BRUSSELS, Belgium – For the past four years, the Logistics Readiness Center Benelux installation transportation officer in Brussels has been working in what can only be described as a multicultural, multinational melting pot.
Dylan Sweem is part of 10-person team from six different countries, plus the Dutch-speaking region of Flanders and the French-speaking region Wallonia in Belgium. And his team’s primary customer is NATO – made up of 30 nations from Europe and North America.
From the U.S., Italy, Peru, Iran, France, and two distinctly different regions of Belgium – the team is responsible for personal property shipping, quality assurance and customs, drivers testing and training, a fleet of non-tactical and special heavily armored vehicles as well as the property book and the hazardous material programs. They support personnel assigned to NATO headquarters, military delegates, embassy personnel and more.
The 54-year-old Denver native, who describes his team as almost a mini LRC, said having such a diverse workforce supporting a multinational military alliance is extremely helpful to everyone.
“Because of the multicultural and multinational environment we work in, everyone has different perceptions and different takes on things,” Sweem said, “and being so diverse, we have more options available to us when approaching a problem and resolving it.”
“Most places have a very specific culture, whereas here we’re dealing with a variety of cultures, and this is helpful,” he said.
“For example, if I have an issue with transporting vehicles in and out of a certain area of Belgium, I can go to my employee who is from that area and he’ll say ‘oh, in my commune these are the rules and regulations. This is what we have to adhere to.’ If we have a mission in France, I can reach out to my driver who is from France and talk with him,” said Sweem.
A former active duty Soldier and M1A1 Abrams tank crewmember, Sweem was stationed at Baumholder, Germany, for 15 years before returning to the U.S. and then accepting a job offer with LRC Benelux in Brussels. While living in Baumholder, he said he made a point of getting out and visiting as much of Europe as possible.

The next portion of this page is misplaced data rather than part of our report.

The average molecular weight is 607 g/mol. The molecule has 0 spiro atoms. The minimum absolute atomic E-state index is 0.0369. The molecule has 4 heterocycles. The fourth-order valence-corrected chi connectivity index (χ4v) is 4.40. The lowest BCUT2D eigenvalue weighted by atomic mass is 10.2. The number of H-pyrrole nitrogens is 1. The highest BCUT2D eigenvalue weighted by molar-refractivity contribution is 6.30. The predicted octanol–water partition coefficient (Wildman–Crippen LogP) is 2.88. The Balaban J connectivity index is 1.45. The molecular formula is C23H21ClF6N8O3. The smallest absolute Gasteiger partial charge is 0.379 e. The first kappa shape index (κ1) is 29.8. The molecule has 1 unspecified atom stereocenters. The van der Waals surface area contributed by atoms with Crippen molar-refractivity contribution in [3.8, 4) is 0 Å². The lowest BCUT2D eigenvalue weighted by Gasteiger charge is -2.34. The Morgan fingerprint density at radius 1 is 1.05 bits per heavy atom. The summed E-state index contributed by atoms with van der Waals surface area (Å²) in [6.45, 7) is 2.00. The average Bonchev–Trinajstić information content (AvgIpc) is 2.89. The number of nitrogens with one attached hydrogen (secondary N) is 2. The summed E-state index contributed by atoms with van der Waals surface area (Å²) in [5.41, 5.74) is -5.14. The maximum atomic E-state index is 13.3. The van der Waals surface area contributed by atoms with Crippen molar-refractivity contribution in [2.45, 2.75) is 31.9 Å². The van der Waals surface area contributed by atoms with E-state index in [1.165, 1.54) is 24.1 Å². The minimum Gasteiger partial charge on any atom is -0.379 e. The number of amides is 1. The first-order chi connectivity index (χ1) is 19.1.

“I’ve been to almost every country in Western Europe and almost every country in Eastern Europe,” said Sweem, whose wife, Monika, is from Poland. “And before I joined the military, I was a transcontinental truck driver so I’ve been to all 48 continental states plus Canada and Mexico.”
“I think some people might find this job more difficult if they came straight from the U.S. and lived there their entire lives or they just stayed in Germany while they were stationed there and didn’t do a lot of traveling around Europe,” he said. “But since I did – and I’ve experienced so many cultures, I speak three languages, and I really enjoy my job – it suits me very well.”
But still, the LRC Benelux Brussels manager attributes most of his success to his team.
“Because our team is so small, one thing I respect most about them is their flexibility,” Sweem said. “They are always willing to step up and assist.”
LRC Benelux is one of seven LRCs under the command and control of the 405th Army Field Support Brigade. LRCs execute installation logistics support and services to include supply, maintenance, and transportation as well as clothing issue facility operations, hazardous material management, personal property and household goods, passenger travel, non-tactical vehicle and garrison equipment management, and property book operations. When it comes to providing day-to-day installation services, LRC Benelux directs, manages and coordinates a variety of operations and activities in support of USAG Benelux.
LRC Benelux reports to the 405th AFSB, which is assigned to U.S. Army Sustainment Command and under the operational control of the 21st Theater Sustainment Command, U.S. Army Europe and Africa. The brigade is headquartered in Kaiserslautern, Germany, and provides materiel enterprise support to U.S. Forces throughout Europe and Africa – providing theater sustainment logistics; synchronizing acquisition, logistics and technology; and leveraging U.S. Army Materiel Command’s materiel enterprise to support joint forces. For more information on the 405th AFSB, visit the official website and the official Facebook site.
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